For better memory and stronger bones, one key nutrient can make a big difference: vitamin B12. Check out the health benefits of this versatile vitamin.
For better memory, fewer canker sores, stronger bones, and a healthy pregnancy, one key nutrient can make a big difference. Getting enough of it can be as simple as cracking a few more eggs, enjoying plenty of grilled organic chicken on your salads, or bumping up your shellfish intake.
These foods along with fish, milk, cheese, fortified cereals, and soy products are all excellent sources of vitamin B12 , an essential nutrient generally known for its role in maintaining our energy, producing red blood cells and cellular DNA, and supporting healthy heart and nervous system function.
Consider some of the latest research on what this versatile vitamin can do for you.
1: Maintain the brain
According to a study published in a 2008 issue of Neurology, people with higher vitamin B12 levels were six times less likely to experience age-related brain shrinkage compared to those who had lower levels of the vitamin.
Surprisingly, none of the people in the study were diagnosed with vitamin B12 deficiency, which suggests that optimal blood levels of vitamin B12 may actually be higher than current laboratory guidelines. In my clinical practice, I consider a blood B12 value greater than 600 to be ideal.
2: Slow age-related macular degeneration
According to a study published in the Archives of Internal Medicine (2009), daily use of a combination of vitamins B6, B12 , and folic acid decreased the risk of one of the leading causes of vision loss in older people, age-related macular degeneration.
The beneficial effects were a result of the vitamins causing a reduction of homocysteine, a type of protein associated with dysfunction of the blood vessel lining.
3: Stop recurrent canker sores
Doctors at Ben-Gurion University of the Negev have discovered that a nightly dose of 1,000 mcg of vitamin B12 is a simple, effective, and low-risk therapy to prevent recurrent aphthous stomatitis, better known as canker sores.
Almost 75 percent of the patients who received the nightly dose of vitamin B12 achieved remission at the end of the six month study, compared to just 32 percent of the placebo group.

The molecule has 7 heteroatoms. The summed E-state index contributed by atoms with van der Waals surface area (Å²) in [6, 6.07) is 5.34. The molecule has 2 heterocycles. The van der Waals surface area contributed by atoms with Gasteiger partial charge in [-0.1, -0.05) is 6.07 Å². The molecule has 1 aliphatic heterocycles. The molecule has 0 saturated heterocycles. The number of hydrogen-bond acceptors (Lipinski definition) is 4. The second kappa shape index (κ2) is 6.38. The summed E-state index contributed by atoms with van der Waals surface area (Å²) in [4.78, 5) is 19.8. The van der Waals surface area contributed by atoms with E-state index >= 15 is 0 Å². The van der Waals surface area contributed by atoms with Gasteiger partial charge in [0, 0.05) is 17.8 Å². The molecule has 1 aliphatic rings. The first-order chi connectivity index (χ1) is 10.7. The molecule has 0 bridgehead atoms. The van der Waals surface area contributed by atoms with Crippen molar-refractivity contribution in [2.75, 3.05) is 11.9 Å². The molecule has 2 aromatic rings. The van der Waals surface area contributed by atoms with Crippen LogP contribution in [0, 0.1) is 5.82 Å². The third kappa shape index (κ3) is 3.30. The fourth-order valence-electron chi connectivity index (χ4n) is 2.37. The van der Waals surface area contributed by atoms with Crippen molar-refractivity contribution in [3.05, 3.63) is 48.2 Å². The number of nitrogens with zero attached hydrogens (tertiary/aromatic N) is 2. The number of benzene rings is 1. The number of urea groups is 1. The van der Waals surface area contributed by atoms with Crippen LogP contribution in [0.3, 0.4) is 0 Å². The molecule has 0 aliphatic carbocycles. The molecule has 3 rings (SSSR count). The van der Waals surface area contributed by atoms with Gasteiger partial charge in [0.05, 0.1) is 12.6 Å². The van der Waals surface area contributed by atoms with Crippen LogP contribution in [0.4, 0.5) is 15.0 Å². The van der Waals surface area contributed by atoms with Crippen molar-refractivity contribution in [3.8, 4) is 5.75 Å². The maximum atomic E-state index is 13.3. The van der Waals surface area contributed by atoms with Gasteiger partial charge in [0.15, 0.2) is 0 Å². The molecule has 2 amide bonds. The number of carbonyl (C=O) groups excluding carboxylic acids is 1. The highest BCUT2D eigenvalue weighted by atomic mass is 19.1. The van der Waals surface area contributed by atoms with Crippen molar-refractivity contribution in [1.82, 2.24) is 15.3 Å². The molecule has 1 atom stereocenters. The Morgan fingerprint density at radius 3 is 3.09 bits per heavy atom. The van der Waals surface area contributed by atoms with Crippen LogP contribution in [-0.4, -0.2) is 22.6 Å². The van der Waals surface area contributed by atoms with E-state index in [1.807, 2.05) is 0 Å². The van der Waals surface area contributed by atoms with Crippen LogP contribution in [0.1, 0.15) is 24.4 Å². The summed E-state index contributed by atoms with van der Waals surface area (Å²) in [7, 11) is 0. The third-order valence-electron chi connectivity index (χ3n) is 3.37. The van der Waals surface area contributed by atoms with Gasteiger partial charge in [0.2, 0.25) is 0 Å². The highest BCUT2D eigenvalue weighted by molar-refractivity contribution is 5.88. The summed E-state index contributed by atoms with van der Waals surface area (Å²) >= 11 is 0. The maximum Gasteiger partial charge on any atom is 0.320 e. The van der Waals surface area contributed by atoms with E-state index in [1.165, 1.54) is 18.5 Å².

4: Strengthen the bones
Researchers at Tufts University have found vitamin B12 deficiency is linked with low levels of markers of bone formation and a greater risk of osteoporosis. The researchers went on to encourage anyone over 50 to consume foods fortified with B12 or to use supplements.
5: Prevent neural tube defects
Although folic acid has normally been considered the star vitamin for the prevention of neural tube defects, a study published in the March 2009 edition of Pediatrics has shown vitamin B12 to be just as important.
The researchers found that women with the lowest B12 levels had five times the risk of having a child with a neural tube defect compared to women with the highest B12 levels.
|Recommended daily intake (RDI) for B12|
|0 to 6 months||0.4 mcg|
|7 to 12 months||0.5 mcg|
|1 to 3 years||0.9 mcg|
|4 to 8 years||1.2 mcg|
|9 to 3 years||1.8 mcg|
|14 years and older||2.4 mcg|
|pregnant women||2.6 mcg|
|breastfeeding women||2.8 mcg|
As 10 to 30 percent of people over 50 have difficulty absorbing vitamin B12 from food, they should consider supplementing with 25 to 1,000 mcg of B12 daily.
When to supplement
Those who consume little or no animal-based foods are most likely to have low B12 levels, along with individuals who have intestinal disorders or low stomach acid, which may impede B12 absorption.
Low stomach acid may occur with aging, stress, or in association with medical conditions such as asthma, allergies, or hypothyroidism. For these individuals, supplements of B12 are often best taken via injection or in sublingual or lozenge form.